As the word, rebreather, gains readership in diving magazines, brings novelty to shows and fills the mouths of renowned instructors many industry professionals are thinking of “rebreatherizing” themselves. This is predictable, as the rebreather has been hailed as the “greatest diving innovation since the regulator”.
The fact is that in the advent of a new wave of recreational rebreather divers and the industry trend of making rebreather diving more available, many manufacturers are envisioning their own consumer rebreathers in the short and mid-term. At the same time, several recreational diving instructors wait for the “approved” units to come out while others are “taking the plunge” on units like the Poseidon MKIV.
It is reasonable to think that a greater number of dive centers will be willing to analyze the option of providing support services to rebreather divers in the near future. In this regard, it is highly likely that offering a wider range of services will become a source of competitive advantage as the recreational rebreather market expands.
In the last decade, technological advancements have allowed this futuristic technology to include automated mechanisms that will override and prevent reasonable user error. In addition, training to reduce the so called “human factors” is being designed, and it is expected that the application of multi-level sensory learning systems of proven educational value will help develop simple response mechanisms for quick bailout procedures to virtually eliminate fatalities. Nonetheless, many challenges lay ahead as the travel and leisure component is still undeveloped and underestimated as one of the pillars of this so called “new revolution”.
So far, the additional business or the competitive advantage created by having a recreational (meaning no decompression, maximum 30 meters diving) rebreather operation have not overcome the extra work, expenses and potential liability that come with it, and some changes from manufacturers and training agencies are still needed in order to effectively develop the recreational rebreather travel sector.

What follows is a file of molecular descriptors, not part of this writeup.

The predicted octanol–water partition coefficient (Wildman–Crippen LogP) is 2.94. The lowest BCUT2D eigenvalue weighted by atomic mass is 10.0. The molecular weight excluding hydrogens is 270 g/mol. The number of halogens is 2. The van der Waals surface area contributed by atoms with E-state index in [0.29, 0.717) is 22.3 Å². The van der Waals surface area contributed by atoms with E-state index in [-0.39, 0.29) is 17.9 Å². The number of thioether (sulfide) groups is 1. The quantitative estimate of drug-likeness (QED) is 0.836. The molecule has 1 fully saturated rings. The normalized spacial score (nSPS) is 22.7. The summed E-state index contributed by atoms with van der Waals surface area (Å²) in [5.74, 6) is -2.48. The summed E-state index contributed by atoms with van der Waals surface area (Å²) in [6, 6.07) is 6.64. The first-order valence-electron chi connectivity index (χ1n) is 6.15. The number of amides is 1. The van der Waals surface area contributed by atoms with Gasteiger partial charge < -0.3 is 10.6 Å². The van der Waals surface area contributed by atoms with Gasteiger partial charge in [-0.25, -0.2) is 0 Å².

In this article, I will try to list, expose and explain the components of rebreather travel and the general challenges the dive travel and leisure model faces. Hopefully, this will be of interest to manufacturers and training agencies that are willing to listen to others as part of their product development process. I think that this article can also be of value for the travel professionals thinking about getting into the rebreather market and to the people making decisions that will make such “evolution” happen.
Let’s start from the beginning. Investment in developing, marketing and distributing rebreathers has increased in the last few years. It is foreseeable that this increased expense will create a greater number of opportunities and that diving instructors will provide training for many new entry level or “recreational” rebreather divers. If the equipment sales model is maintained, many of the new divers will eventually buy a rebreather.
As the recreational rebreather diver spends money on a rebreather and develops skill, a new market for the rebreather traveler will develop. This new market will probably combine the well publicized destinations for recreational diving and the more specialized attention required to support a number of traveling rebreather divers.
Eventually, as recreational rebreather diving becomes an interesting product line for dive operators, a considerable amount of extra expense will be needed for diving service providers in the sector in order to cope with the base line for rebreather support and increased volumes of divers. As a result, additional investment in infrastructure, equipment and education will be required from the service provider intending to provide high standard facilities for rebreather divers.
Obviously, this investment will have to be offset by the benefits that serving rebreather divers will bring to the dive operator. But what are those benefits? What is worth the hassle and extra workload that rebreather divers create? Let’s take a look at the current rebreather travel model and work it from there.
A place where rebreather divers are welcome is often called a “rebreather-friendly” facility. So far, these facilities have served the needs of technical divers in general, and some sort of community standard has emerged from the needs and expectations of this niche market.
In order to facilitate the modern closed circuit rebreather diver to a sport diving level, a “rebreather friendly” facility has to provide at least high pressure (200 bar) fills of medical grade oxygen and a reliable supply of oil free (tested), high pressure air. In order to make use of the gases provided, the dive operator will have to stock a range of rebreather tanks and valves, along with a choice of rigged bailout cylinders and regulators, and a stock of soft and trim weights in small increments. In order to comply with what the community now calls “basic support”, the rebreather facility will also have to provide a range of CO2 absorbent mechanisms such as grain or cartridges.
In addition to these basic features, a rebreather minded operation needs to provide certain infrastructure that includes a safe, somewhat private, well ventilated, cool, clean and grease free area for assembling and storing rebreathers. In addition, a dedicated space and water hose for rebreather rinsing is important; this area does not need to be exclusive, but it cannot be the same ...
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